Is polycythemia vera ruba blood cancer?
If diagnosed with polycythemia vera ruba, is this a blood cancer?
Polycythemia vera ruba is not cancer, but rather a blood disease. It may have a genetic cause, but medical research is still looking into this. Basically, the bone marrow is overstimulated, and produces too many red blood cells. Sometimes people with this disease can have double the amount of red blood cells that are normal. People with this condition are prone to blood clots, so they should be on aspirin if they are able to help to reduce that risk.
Treatment for this condition include phlebotomy (bloodletting), which reduces blood volume. Sometimes, certain chemotherapuetic drugs are given, as they suppress the bone marrow and keep red blood cells from being made so rapidly.
ALTHOUGH THIS IS NOT CANCER IT CAN BE DEADLY. I HAVE IT AND HAVE BEEN HOSPITALIZED SEVERAL TIMES WITH BLOOD CLOTS AND HAVE BY WEEKLY VISTS WITH MY DOCTOR.THIS ALSO OFTEN INVOLVES GREAT PAIN,BREATHING PROBLEMS.ETC. THIS IS NOTHING TO FOOL WITH.ALL NEED SUPERVISION.
Actually the first two answers is VERY wrong, YES it is cancer, Polycythemia vera is a form of Leukemia. You can email any of the top cancer researchers and they will agree. In 2008 MPD's was changed to MPN's. At this time Polycythemia vera was reclassified as a form of leukmeia and yes CANCER. The Mayo clinic and MD Anderson clinic is specialists and the leading researchers in PV and they too confirm it is CANCER. you can do a youtube search for "POLYCYTHEMIA VERA (PV) - Mayo Clinic" and listen to the video at :50-:56. Ruben mesa is the leading Polycythemia vera researcher and is heading the MPN genetic research at 23andme. Also youtube search " Polycythemia Vera 2012 Updates - Mayo Clinic " and listen at :36 - :40. Also youtube search "Survival Data for Patients Younger Than 60 With Primary Myleofibrosis--Mayo Clinic Proceedings". You can also google "cancer cluster polycythemia vera" and see where even the center for disease control lists Polycythemia vera as CANCER. Leukemia (American English) or leukaemia (British English) (from the Greek leukos Î»ÎµÏ…ÎºÏŒÏ‚ "white", and haima Î±á¼·Î¼Î± "blood") is a type of cancer of the blood or bone marrow characterized by an abnormal increase of immature white blood cells called "blasts". Leukemia is a broad term covering a spectrum of diseases. In turn, it is part of the even broader group of diseases affecting the blood, bone marrow, and lymphoid system, which are all known as hematological neoplasms. Cancer Listeni/ËˆkÃ¦nsÉ™r/, known medically as a malignant neoplasm, is a broad group of various diseases, all involving unregulated cell growth. In cancer, cells divide and grow uncontrollably. In the most recent World Health Organization classification of Hematologic malignancies, this group of diseases was renamed from "myeloproliferative diseases" to "myeloproliferative neoplasms". This reflects the underlying clonal genetic changes that are a salient feature of this group of disease. I hope this helps you understand that yes this is Cancer and I am sorry the other 2 people gave you false answers.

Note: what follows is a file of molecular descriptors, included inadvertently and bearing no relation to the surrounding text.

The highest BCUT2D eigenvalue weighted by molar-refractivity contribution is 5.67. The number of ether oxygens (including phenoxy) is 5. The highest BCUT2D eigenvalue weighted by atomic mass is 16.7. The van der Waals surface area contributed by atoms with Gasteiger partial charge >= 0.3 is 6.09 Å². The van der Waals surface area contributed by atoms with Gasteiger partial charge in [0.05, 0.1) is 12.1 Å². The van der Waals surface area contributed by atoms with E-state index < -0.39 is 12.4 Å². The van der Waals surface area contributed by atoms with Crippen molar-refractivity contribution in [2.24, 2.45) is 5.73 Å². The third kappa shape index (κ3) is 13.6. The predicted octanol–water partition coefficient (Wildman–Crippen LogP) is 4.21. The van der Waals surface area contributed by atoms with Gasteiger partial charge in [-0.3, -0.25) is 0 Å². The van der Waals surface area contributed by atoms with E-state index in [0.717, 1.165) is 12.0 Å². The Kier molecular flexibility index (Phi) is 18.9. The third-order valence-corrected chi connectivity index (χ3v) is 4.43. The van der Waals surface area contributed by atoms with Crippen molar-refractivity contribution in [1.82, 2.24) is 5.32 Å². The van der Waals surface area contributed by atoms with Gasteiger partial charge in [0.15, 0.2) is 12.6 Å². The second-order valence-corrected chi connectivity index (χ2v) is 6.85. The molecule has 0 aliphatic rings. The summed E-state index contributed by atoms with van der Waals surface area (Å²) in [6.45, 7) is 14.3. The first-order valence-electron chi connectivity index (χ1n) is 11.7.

In 2001, the World Health Organization classified "chronic eosinophilic leukemia / hypereosinophilic syndrome" and chronic neutrophilic leukemia under "Chronic myeloproliferative diseases". Chronic myelogenous leukemia (CML)
Polycythemia vera (PV) Essential thrombocytosis (ET) Myelofibrosis (MF)
all form the MPN's. The difference between CML and PV is the absense of the Phillidelphia gene.
i totally agree with polycythemia vera's answer. it is cancer. i was diagnosed with it in 2010. i am being treated at Sloan-Kettering cancer center, as it is now progressing into ppv-mf. if not cancer, how did AFLAC give me my lump sum payment for cancer diagnosis.
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